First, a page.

Another year of Penn Relays is now history. And while Penn track and field may not have repeated the same success of 2016, which saw the team win its first Relay since 1974, the Quakers still made a number of finals appearances, and broke some records, too.
It was always going to be a memorable weekend for Penn, who got to play the hosts of the biggest track and field meet in the nation. And with NCAA powerhouses like Oregon and Stanford in attendance, as well as some of the best from around the world, it wasn't hard to foresee the best being brought out of the Red and Blue.
The men's and women's squads have been improving in recent weeks, but there was still something lacking to take their performances to the next level. The Penn Relays, as coach Steve Dolan pointed out, was the perfect remedy to that.
"That final piece was atmosphere and competition. And that's what Penn Relays brought out," Dolan said. ""Certainly good weather [also] made a difference."
The best performances over the weekend came from the team's distance squad. The women, in particular, rose to a new level against the nation's best.
The Quakers' 4x1500-meter relay, run by the Whiting twins, seniors Cleo and Clarissa, classmate Ashley Montgomery and junior Kylene Cochrane, started things off right by smashing a school record to finish sixth in the Championship of America Invitational.
Seeing the three seniors lead the way for Penn was pleasing to Dolan.
"This is my fifth year at Penn, and it's been really fun to watch this class mature," he said. "The women's team wasn't as strong when they were freshmen, and it's been great to see this group lead the charge."
Not to be outdone, the women's 4x800m — made up of a senior and three rookies — followed things up with a school record time a full seven seconds better than the previous best. Their 8:33.39 relay mark was the third best in Ivy League history.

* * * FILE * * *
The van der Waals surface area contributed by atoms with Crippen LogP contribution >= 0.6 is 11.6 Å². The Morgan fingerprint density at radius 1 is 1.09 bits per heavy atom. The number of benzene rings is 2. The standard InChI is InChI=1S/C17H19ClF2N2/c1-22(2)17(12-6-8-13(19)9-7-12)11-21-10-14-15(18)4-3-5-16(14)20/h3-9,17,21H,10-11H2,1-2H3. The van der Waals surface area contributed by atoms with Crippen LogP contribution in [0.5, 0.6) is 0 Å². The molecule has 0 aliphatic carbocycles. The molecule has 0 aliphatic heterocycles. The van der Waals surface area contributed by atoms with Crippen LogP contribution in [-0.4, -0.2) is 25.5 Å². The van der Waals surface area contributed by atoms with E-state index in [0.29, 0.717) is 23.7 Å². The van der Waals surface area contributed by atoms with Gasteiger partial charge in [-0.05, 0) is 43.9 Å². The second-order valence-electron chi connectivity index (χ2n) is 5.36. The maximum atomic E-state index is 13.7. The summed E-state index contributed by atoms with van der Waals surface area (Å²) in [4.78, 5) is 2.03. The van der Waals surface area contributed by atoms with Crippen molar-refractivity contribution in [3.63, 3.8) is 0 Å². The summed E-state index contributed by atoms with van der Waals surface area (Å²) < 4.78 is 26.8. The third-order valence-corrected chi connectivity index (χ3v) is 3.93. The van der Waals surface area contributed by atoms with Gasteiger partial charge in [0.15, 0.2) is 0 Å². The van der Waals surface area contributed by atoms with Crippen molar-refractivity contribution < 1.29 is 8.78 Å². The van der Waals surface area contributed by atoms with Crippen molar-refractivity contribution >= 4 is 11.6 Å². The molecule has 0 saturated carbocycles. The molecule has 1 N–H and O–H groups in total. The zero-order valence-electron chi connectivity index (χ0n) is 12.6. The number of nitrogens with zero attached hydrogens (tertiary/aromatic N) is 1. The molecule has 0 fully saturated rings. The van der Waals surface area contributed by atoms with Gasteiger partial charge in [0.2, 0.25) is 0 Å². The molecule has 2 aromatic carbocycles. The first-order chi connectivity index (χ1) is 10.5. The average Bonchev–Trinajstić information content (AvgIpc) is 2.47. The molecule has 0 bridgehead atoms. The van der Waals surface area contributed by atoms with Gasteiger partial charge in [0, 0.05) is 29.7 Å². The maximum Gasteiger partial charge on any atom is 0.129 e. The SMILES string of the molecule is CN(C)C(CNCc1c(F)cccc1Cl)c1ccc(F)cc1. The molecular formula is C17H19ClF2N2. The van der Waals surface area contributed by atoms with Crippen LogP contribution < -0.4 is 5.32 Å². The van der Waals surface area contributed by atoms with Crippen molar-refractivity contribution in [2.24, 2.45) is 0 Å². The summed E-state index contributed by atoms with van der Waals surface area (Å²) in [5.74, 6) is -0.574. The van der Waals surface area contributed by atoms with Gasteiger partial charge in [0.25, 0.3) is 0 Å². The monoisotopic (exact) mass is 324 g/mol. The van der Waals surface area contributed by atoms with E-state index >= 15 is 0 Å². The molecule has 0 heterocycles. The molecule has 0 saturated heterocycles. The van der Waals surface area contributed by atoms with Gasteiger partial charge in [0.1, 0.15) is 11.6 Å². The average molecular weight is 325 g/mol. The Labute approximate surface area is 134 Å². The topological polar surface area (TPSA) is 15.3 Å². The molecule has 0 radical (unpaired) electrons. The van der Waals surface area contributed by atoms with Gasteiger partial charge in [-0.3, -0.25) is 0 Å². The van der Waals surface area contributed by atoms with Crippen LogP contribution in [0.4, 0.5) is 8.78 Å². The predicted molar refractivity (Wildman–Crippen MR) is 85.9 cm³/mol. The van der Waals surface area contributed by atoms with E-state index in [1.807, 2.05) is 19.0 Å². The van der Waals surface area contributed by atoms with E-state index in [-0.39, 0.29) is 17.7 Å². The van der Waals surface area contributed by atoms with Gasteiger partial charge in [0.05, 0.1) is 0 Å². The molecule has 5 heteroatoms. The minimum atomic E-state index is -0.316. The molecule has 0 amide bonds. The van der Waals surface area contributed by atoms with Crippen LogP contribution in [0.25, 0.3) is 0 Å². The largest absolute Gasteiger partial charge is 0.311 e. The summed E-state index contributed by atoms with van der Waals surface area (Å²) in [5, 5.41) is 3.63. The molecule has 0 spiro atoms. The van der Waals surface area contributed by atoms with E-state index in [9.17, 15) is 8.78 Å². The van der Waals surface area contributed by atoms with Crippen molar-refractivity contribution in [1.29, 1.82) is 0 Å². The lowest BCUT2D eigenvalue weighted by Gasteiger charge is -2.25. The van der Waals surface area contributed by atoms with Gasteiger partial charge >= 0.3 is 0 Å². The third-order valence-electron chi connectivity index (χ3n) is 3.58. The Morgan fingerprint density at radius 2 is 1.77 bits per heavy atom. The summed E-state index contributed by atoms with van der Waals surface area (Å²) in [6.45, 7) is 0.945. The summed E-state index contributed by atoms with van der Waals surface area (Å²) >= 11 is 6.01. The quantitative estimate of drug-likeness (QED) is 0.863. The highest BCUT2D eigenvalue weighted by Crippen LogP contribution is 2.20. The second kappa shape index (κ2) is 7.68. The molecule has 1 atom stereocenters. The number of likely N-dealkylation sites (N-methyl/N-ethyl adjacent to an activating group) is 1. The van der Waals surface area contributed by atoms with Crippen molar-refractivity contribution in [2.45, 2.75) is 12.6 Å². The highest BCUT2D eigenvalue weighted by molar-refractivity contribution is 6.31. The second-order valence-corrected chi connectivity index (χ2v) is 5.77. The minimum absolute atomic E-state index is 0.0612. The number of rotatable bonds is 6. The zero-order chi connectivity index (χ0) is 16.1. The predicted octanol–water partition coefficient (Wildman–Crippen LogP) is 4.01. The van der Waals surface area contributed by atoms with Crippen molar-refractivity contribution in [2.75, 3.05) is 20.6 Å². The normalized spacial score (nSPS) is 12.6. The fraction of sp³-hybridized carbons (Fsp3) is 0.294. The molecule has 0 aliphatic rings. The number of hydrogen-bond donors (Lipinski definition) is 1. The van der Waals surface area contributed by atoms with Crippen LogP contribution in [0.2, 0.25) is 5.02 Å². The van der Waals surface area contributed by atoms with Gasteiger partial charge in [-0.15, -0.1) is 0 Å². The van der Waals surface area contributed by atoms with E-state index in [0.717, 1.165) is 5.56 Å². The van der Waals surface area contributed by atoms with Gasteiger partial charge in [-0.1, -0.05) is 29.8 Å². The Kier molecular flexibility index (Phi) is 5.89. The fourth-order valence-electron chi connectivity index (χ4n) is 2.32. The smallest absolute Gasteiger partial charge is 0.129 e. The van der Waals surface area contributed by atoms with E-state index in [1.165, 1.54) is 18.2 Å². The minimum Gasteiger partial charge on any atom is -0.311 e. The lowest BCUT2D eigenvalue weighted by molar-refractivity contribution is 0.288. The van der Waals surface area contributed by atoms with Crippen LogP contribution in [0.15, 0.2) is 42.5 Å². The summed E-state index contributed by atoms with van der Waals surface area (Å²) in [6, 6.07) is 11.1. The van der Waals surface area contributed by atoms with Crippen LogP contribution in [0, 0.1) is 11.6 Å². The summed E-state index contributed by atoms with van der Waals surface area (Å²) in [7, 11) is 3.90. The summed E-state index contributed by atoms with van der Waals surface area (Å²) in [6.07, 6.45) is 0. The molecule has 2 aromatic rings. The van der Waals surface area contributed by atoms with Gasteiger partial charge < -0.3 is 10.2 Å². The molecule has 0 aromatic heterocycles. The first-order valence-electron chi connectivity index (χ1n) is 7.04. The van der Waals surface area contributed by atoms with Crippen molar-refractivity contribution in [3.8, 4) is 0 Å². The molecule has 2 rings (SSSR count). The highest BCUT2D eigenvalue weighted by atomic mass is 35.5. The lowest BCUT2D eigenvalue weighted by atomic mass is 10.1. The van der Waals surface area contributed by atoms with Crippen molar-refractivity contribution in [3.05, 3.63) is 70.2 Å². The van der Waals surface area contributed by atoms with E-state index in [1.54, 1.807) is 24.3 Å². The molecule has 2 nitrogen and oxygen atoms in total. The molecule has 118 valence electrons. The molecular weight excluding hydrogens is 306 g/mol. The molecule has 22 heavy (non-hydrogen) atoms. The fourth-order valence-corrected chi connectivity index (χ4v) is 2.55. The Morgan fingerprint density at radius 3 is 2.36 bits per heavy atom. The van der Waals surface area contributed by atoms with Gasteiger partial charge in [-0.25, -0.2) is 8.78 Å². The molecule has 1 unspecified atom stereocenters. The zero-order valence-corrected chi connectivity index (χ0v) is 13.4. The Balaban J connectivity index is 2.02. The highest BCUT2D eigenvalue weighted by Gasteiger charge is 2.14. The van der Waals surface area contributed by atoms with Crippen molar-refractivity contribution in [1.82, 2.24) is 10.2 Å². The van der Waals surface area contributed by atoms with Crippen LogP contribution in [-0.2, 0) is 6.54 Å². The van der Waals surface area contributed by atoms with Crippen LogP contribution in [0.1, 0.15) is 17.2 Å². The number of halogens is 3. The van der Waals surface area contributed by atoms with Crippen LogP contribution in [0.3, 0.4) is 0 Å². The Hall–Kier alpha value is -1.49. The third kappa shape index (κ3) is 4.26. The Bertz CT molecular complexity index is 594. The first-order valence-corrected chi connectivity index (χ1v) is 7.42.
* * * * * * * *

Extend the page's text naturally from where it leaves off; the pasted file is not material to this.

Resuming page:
On the men's side of the distance squad, the distance medley relay (DMR) was the highlight of the weekend. In a race featuring top distance powerhouse Oregon, the Quakers hung tight through the 1200m, 800m and 400m legs before handing the baton off to senior Chris Hatler for the mile. With less than a lap to go, Hatler was still in the lead pack, too.
While he couldn't finish stride for stride with the Ducks, he still came across the finish line with a remarkable 3:58.96 mile split, securing the DMR school record by over four seconds in the process.
The other bright spots for the men came mostly from the field. Freshman Sean Clarke came second in the pole vault, and senior Billy Bishop launched Penn's fifth-best ever shot put throw, tossing it 17.15m. Rachel Wilson also set the school record in the women's hammer throw to round out the Quakers' highlights on the field.
With the Relays in the bag, Penn must now look forward to its next competition, one that matters even more — the Ivy League Heptagonal Championships next weekend. The men and women will head up to Yale to challenge the league's best after a season of improvement.
"We're really excited heading into next weekend, because we feel like our teams are in good form," Dolan said.
Anchored by their best distance squad in decades, the women could take a real stab at an Ivy League title. And while the men will have trouble knocking off perennial heavyweights Cornell, they can at least seek out a high finish and a number of NCAA qualifications.
One thing is for sure — the Quakers' season is anything but over after next weekend.
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